When I was a kid, I knew a lot of people who wanted to be day-one adopters whenever a new video game system came out. Parents kinda had the final say, of course.
Those same people did become day-one adopters when they got old enough to have a little spending money. They would buy any new game console that was made, without asking any questions. Price, games, controller, power (pretty much the only considerations in those days); none of that really mattered. If it was a new system, they wanted it and they were going to buy it.
I don't know about you, but it seems that philosophy is tough to find these days. And you can't argue cost because that's crap; consoles like the Atari Jaguar and Panasonic 3DO were insanely expensive back in the day, as were the games that went with them. Super Nintendo cartridges would often cost more than games cost now (which is why I don't want to hear any bitching and whining about the price today). And yet, those die-hard individuals would find a way to own the latest and greatest. Okay, if not the "greatest," at least the latest.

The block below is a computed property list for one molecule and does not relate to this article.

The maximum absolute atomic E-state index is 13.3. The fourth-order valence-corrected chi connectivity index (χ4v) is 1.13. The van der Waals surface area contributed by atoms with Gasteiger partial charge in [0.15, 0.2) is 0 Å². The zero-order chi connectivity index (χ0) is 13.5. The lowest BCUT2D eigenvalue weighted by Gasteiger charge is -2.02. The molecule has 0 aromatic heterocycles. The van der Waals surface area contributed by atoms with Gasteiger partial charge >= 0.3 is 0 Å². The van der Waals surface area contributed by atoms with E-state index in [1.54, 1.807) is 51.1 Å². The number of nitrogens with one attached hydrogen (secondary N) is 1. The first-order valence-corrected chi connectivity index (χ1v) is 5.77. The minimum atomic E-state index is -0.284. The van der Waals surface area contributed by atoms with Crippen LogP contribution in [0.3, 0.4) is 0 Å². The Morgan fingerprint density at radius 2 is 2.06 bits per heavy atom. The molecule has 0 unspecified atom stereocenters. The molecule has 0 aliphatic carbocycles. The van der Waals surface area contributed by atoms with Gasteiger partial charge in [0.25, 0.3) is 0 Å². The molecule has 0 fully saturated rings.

I'm just not sure there are that many gamers left who still embrace this admittedly blind philosophy. As in, "I'm buying it because it plays games and that's that." Maybe it's just because the consoles are so much more complex now; they're basically computers, and as a result, there's just a lot more to consider. There's also the rising average age of a gamer; when you're in your teens and 20s, you tend to spend your money like an idiot. I know people my age who would cringe if they were reminded of just how much they threw at their favorite hobby 10-15 years ago. So with fresh responsibilities and less time comes the inability and disinclination to pick up any new game system on day one.
I'm just wondering how many day-one adopters of next-gen hardware there will be…the way I'm picturing things right now, I wouldn't be surprised if Sony and Microsoft didn't even come close to hitting their projected initial sales numbers. Oh, and lastly, the other reason is that it seems that the gaming community has become awfully cheap over the past generation. Cheap and entitled and occasionally embarrassing. And that usually doesn't translate to increased big-ticket item sales.